So if we put this into practice, two programmers side by side, one depends only on what they are taught in class, and the other spends his extra time reading books on the field, honing his skills, taking projects that are beyond his current comfort zone and capabilities, and planning his time well. Is there any reason why the second will not exhibit value beyond his peers? This deliberate effort the programmer has made cuts across all fields.
For this reason, I urge you to set goals in being the best person you can be in whatever you do, remember that people who are motivated at the workplace normally have these three elements; autonomy, competence and relatedness.
While most people crave to be autonomous is making decisions about what they do and how they get it done, few normally have a clue about what they are doing when they start their careers. Culturally, they are normally placed under a person, and taught the ropes. This is the wrong time to be autonomous because you will learn nothing. Autonomy is a quality directly proportional to your skills.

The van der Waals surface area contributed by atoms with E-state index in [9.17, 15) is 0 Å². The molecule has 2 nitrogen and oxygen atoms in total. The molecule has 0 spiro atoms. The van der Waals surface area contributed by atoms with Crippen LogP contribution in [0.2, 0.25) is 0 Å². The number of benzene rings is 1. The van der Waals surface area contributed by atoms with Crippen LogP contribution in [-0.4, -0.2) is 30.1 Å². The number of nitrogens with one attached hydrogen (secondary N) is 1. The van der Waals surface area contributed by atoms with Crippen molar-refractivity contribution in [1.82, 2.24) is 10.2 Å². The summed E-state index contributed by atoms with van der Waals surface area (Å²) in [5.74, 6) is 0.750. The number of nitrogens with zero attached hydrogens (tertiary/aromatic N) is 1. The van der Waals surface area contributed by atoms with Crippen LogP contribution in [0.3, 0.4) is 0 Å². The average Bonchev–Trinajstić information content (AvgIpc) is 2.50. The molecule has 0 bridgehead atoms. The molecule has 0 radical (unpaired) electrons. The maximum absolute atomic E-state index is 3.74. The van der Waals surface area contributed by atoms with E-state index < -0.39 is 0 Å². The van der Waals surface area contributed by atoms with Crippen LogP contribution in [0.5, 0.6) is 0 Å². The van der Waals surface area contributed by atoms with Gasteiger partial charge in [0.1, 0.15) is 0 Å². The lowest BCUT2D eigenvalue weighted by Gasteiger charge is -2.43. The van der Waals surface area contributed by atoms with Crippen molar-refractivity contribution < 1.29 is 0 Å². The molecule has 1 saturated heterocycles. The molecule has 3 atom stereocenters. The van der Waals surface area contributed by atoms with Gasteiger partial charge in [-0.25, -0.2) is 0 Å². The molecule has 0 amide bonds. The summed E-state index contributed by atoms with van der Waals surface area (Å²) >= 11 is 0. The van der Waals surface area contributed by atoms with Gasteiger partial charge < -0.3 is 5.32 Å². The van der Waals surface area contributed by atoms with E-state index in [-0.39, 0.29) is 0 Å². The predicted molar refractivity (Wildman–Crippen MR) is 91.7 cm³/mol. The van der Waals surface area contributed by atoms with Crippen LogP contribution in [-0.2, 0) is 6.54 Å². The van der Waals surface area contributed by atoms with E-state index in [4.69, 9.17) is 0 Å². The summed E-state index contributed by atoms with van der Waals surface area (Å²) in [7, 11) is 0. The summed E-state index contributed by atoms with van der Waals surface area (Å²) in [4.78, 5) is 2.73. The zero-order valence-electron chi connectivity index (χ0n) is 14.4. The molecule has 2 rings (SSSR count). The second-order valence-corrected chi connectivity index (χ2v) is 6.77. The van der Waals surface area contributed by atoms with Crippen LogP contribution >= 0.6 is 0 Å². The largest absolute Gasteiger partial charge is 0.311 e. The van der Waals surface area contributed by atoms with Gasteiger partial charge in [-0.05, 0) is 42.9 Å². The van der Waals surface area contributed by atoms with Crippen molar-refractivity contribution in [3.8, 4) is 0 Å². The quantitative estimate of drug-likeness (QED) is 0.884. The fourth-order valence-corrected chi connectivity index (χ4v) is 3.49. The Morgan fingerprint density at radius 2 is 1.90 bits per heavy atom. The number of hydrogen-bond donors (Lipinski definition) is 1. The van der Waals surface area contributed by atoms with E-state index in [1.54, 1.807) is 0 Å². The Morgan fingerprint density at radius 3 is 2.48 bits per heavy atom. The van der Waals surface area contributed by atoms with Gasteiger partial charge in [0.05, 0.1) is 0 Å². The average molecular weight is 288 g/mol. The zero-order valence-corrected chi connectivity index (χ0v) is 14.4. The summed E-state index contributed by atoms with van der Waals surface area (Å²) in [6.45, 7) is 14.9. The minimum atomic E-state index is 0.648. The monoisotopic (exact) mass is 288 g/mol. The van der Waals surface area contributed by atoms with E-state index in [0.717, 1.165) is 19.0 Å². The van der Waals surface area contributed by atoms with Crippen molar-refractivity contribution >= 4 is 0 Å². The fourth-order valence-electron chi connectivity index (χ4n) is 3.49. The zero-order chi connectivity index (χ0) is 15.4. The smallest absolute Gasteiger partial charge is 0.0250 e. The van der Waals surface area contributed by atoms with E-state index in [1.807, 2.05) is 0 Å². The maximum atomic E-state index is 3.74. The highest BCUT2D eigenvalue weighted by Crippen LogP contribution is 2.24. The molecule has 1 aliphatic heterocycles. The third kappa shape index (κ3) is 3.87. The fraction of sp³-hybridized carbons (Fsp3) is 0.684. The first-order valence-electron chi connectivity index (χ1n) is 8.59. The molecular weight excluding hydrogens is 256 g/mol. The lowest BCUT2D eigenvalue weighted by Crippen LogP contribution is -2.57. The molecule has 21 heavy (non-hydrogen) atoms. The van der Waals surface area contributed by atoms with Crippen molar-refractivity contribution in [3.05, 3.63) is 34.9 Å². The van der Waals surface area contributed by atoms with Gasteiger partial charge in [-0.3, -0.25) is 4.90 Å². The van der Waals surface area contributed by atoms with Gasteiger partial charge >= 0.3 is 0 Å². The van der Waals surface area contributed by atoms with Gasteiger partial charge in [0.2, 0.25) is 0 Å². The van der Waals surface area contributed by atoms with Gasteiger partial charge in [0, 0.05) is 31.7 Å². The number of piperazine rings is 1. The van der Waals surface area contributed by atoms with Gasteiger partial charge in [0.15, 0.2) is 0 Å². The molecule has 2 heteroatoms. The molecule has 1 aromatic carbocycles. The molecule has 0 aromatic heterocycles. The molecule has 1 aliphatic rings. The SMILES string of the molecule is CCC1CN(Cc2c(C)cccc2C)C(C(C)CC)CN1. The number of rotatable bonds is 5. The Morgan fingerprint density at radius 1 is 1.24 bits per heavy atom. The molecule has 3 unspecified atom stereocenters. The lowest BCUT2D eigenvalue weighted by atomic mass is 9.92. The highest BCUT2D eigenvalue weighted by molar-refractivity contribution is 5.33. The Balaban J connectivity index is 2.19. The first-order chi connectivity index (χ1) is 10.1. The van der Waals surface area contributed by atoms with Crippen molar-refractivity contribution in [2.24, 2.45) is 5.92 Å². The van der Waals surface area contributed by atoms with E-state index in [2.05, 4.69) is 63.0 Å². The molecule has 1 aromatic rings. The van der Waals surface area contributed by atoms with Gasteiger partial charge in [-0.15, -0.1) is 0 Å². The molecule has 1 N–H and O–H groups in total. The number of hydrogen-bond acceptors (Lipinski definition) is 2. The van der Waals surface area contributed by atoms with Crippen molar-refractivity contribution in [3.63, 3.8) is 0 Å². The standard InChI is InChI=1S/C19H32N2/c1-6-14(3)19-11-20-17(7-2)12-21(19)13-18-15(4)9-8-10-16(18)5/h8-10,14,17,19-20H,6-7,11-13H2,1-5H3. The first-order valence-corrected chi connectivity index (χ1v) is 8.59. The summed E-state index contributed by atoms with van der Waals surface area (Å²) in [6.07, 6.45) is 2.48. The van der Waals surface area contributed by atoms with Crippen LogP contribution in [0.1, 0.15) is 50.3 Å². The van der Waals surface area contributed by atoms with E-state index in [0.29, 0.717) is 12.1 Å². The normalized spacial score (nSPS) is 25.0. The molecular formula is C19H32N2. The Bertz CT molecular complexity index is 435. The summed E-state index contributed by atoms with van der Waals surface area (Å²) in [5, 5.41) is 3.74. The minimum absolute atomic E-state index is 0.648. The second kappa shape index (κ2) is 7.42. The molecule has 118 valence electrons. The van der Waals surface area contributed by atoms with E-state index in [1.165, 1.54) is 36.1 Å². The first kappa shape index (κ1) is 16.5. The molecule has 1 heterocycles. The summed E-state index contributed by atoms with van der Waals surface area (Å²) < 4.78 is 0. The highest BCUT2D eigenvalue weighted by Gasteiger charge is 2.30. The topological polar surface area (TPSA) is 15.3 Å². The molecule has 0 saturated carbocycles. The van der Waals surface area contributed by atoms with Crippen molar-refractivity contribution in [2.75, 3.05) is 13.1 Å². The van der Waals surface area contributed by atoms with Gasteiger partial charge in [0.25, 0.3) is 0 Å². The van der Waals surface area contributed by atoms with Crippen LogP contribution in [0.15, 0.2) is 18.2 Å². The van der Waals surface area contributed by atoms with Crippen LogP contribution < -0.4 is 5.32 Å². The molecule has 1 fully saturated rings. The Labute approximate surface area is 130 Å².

Then there is competence, as you do a certain thing over and over again you gain skills around it, you broaden your understanding, and if you integrate deliberate effort and practice in the whole process, you get to be better (or the best).
Finally when you begin your career, you normally know few people in your specialization, but with time networks are built, and you gravitate towards people you like and appreciate, which is important, since we are social beings. 
Simply put, the more you do something, the more likely you will be motivated by what you do.